A highlight of that period was a visit by a member of the Twelve – Elder Mark E. Petersen, who gave a stirring talk about the Great Apostasy, with a sparkling depiction of the atrocities by the popes in Rome. My mother, a committed Catholic whom I had finally convinced to come to a Mormon event, was so upset that for months I was forbidden to set foot again in that cult. I cried my heart out so much I missed my branch.
On Sundays, we’d be in church from at least 9 AM till at least 7 PM. Relief Society, Priesthood and Sunday School took from 9 till 12, Sacrament meeting was at 5 PM, but since distances to our homes were too great, quite a few would stay in the little rowhouse on Sunday afternoon, picnicking in the basement, singing hymns and telling faith promoting rumors. Ten hours in church — and never be bored. There was so much to be excited about, the unity of this handful of saints in the middle of Babylon, the talks, testimonies and tears — and the occasional clash between the branch and the district president.
And we would dream about growth: certainly, once the time would come that we would have a stake, and hundreds of priesthood holders, and mature leaders, and we would be a ward with a real church building. I remember how I gave moving talks picturing that future. To endure, we had to cling to that vision.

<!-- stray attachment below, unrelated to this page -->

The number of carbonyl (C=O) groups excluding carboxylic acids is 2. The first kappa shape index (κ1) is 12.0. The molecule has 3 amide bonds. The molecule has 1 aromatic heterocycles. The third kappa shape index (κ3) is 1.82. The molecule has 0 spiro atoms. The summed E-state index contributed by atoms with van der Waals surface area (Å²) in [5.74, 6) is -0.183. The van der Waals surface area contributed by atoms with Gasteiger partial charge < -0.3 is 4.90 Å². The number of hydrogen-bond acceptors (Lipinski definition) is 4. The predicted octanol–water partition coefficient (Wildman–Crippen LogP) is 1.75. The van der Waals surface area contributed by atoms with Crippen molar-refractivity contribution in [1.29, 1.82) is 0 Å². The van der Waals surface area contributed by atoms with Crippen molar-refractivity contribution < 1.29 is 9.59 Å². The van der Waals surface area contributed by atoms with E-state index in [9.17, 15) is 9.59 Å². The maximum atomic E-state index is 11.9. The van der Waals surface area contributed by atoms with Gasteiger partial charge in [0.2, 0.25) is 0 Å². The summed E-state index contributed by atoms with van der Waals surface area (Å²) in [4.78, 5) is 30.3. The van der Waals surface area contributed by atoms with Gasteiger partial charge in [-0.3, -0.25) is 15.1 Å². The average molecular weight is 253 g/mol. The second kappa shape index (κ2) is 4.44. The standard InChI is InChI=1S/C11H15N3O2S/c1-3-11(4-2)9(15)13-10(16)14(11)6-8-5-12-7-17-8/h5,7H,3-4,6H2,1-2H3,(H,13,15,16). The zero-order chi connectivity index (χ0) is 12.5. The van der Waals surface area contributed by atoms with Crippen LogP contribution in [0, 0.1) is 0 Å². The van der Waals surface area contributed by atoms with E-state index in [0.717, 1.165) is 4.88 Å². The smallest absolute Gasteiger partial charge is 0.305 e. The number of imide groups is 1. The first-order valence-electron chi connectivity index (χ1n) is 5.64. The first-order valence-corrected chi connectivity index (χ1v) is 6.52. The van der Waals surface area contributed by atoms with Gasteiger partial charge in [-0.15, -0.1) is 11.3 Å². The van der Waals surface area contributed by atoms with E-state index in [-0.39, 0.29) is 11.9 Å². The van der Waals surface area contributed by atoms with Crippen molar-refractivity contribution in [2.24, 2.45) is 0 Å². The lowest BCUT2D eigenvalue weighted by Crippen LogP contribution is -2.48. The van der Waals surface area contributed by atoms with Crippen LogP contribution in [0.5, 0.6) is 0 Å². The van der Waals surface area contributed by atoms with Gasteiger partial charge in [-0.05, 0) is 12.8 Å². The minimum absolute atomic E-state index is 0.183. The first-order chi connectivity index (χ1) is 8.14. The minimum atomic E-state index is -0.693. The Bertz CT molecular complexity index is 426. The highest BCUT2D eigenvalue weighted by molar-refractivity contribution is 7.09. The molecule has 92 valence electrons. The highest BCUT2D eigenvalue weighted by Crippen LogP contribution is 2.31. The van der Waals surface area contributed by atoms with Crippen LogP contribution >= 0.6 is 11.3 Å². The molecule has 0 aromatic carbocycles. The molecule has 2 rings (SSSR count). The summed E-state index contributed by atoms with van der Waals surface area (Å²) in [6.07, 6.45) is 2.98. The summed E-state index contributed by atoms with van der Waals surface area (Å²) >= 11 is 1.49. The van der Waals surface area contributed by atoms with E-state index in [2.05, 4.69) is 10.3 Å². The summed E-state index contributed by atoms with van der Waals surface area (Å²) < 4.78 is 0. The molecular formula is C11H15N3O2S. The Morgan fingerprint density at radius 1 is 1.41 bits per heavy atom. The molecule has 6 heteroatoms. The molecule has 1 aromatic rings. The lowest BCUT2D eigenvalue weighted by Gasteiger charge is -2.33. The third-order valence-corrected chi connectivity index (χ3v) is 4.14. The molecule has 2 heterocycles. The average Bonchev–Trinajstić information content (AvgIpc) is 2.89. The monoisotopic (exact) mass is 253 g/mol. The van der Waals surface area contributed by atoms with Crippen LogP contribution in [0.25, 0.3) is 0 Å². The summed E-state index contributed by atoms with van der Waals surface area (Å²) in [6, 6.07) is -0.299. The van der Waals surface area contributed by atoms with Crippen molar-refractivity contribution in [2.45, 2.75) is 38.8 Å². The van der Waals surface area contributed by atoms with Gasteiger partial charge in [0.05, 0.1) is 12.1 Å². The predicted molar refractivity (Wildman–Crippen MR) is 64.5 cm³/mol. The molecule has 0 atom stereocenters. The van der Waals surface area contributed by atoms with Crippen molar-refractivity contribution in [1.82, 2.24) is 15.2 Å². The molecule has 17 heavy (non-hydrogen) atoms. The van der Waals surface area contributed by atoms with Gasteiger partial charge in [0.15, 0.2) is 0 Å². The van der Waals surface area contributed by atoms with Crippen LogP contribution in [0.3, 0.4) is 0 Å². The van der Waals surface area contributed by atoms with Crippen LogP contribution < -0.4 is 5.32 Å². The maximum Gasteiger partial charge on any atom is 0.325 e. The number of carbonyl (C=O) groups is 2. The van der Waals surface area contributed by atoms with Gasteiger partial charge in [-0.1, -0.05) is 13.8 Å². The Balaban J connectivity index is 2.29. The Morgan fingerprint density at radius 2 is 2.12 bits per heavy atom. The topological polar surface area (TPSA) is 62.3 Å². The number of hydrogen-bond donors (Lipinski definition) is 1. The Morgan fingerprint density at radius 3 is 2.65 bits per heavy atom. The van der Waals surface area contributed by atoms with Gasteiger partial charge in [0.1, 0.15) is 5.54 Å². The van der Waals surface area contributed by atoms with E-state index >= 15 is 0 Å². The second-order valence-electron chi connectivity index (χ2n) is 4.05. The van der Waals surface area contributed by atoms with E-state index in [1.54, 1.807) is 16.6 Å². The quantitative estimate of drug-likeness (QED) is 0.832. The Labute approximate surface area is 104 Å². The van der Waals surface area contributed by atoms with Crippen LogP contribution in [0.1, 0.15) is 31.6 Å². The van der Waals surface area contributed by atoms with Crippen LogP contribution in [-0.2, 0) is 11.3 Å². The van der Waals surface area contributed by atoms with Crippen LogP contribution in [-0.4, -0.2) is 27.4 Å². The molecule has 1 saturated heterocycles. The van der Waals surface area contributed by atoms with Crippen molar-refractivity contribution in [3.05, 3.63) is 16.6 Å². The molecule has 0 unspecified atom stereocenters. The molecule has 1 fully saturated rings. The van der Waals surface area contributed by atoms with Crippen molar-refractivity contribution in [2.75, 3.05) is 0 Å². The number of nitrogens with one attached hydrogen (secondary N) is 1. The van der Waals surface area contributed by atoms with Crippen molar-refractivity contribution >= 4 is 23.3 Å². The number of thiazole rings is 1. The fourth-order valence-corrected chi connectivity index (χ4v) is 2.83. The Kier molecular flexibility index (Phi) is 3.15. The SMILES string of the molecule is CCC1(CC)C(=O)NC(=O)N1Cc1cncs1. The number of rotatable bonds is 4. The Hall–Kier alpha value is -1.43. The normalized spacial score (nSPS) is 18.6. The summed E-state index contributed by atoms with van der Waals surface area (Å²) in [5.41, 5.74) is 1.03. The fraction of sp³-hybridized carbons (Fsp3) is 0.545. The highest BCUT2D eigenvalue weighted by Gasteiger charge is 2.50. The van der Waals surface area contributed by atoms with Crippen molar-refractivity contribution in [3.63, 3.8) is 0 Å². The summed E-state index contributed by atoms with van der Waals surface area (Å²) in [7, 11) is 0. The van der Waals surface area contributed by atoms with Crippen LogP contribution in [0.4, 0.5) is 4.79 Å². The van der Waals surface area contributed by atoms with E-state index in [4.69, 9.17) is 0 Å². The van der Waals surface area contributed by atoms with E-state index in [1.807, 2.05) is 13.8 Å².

All that happened between 35 and 40 years ago. It was all indiscriminately natural and elating, normal and supernatural. But I don’t think I was a simpleton. During these very years I also obtained my B.A., studying philosophy, history and literature at the Antwerp Jesuit University, then obtained my M.A. at the University of Ghent with a thesis on the first medieval Bible translation in French, and then went on to study post-graduate theology at the Catholic University of Louvain, specializing in early medieval Patrology, which was like a map to understand the Great Apostasy. Those studies helped me grasp even better the stirring audacity of Mormonism, its no-nonsense cosmic vision, its dynamic ability to circumscribe everything into one logic whole, its unique capacity to be both exclusive as Only Truth and inclusive to all mankind, even the dead.